This is the dramatic story of an atrocity inflicted on generations of women, men, and children—the violent and capricious separation of families—and the war they waged to simply make lives with the people they loved. Written by one of today's most exciting thinkers and writers, The Water Dancer is a propulsive, transcendent work that restores the humanity of those from whom everything was stolen.
You can find The Water Dancer on ElibraryNJ
General Gordon Granger: The Savior of Chickamauga and the Man Behind "Juneteenth" by Robert C. Conner
Summary of Genral Gordon Granger: The Savior of Chickamauga and the man behind "Juneteenth" from Goodreads:
This is the first full-length biography of the Civil War general who saved the Union army from catastrophic defeat at the Battle of Chickamauga, and went on to play major roles in the Chattanooga and Mobile campaigns. Immediately after the war, as commander of U.S. troops in Texas, his actions sparked the Juneteenth celebrations of slaverys end, which continue to this day.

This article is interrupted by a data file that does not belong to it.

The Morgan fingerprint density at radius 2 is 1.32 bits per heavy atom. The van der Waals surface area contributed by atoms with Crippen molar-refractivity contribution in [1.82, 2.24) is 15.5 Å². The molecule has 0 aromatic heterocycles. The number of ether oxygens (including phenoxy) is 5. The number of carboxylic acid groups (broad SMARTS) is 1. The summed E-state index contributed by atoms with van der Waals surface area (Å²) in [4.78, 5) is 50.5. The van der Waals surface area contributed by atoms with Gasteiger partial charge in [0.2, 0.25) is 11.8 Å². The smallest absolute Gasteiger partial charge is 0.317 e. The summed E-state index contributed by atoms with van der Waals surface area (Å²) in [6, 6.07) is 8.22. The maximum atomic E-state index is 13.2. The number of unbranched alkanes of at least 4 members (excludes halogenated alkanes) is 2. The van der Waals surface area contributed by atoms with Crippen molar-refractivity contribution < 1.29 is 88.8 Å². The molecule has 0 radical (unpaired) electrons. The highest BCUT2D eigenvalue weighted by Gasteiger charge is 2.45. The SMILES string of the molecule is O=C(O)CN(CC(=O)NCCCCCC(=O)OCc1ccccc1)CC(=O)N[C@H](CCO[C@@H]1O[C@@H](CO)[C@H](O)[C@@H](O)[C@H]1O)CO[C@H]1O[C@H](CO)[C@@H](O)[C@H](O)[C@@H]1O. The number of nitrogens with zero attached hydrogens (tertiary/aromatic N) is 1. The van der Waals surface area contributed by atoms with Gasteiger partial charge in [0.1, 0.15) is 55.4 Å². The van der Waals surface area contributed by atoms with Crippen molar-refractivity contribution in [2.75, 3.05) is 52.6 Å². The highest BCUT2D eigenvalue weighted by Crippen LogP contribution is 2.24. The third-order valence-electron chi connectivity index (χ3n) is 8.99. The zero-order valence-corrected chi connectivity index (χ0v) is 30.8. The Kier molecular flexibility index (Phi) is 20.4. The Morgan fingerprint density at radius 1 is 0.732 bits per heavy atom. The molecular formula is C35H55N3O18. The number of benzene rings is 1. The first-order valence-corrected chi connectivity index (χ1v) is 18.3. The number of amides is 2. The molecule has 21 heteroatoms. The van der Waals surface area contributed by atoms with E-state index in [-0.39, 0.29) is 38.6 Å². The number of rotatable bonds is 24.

Granger’s first battle was at Wilson’s Creek, Missouri, and he soon thereafter rose through the ranks—cavalry, then infantry—in early 1863 vying with Forrest and Van Dorn for control of central Tennessee. The artillery platform he erected at Franklin, dubbed Fort Granger, would soon overlook the death knell of the main Confederate army in the west.
Granger’s first fame, however, came at Chickamauga, when the Rebel Army of Tennessee came within a hair’s-breadth of destroying the Union Army of the Cumberland. Without orders—even defying them—Granger marched his Reserve Corps to the scene of the hottest action, where Thomas was just barely holding on with the rump of Rosecrans’ army. Bringing fresh ammunition and hurling his men against Longstreet’s oncoming legions, Granger provided just enough breathing space to prevent that Union defeat from becoming the worst open-field battle disgrace of the war.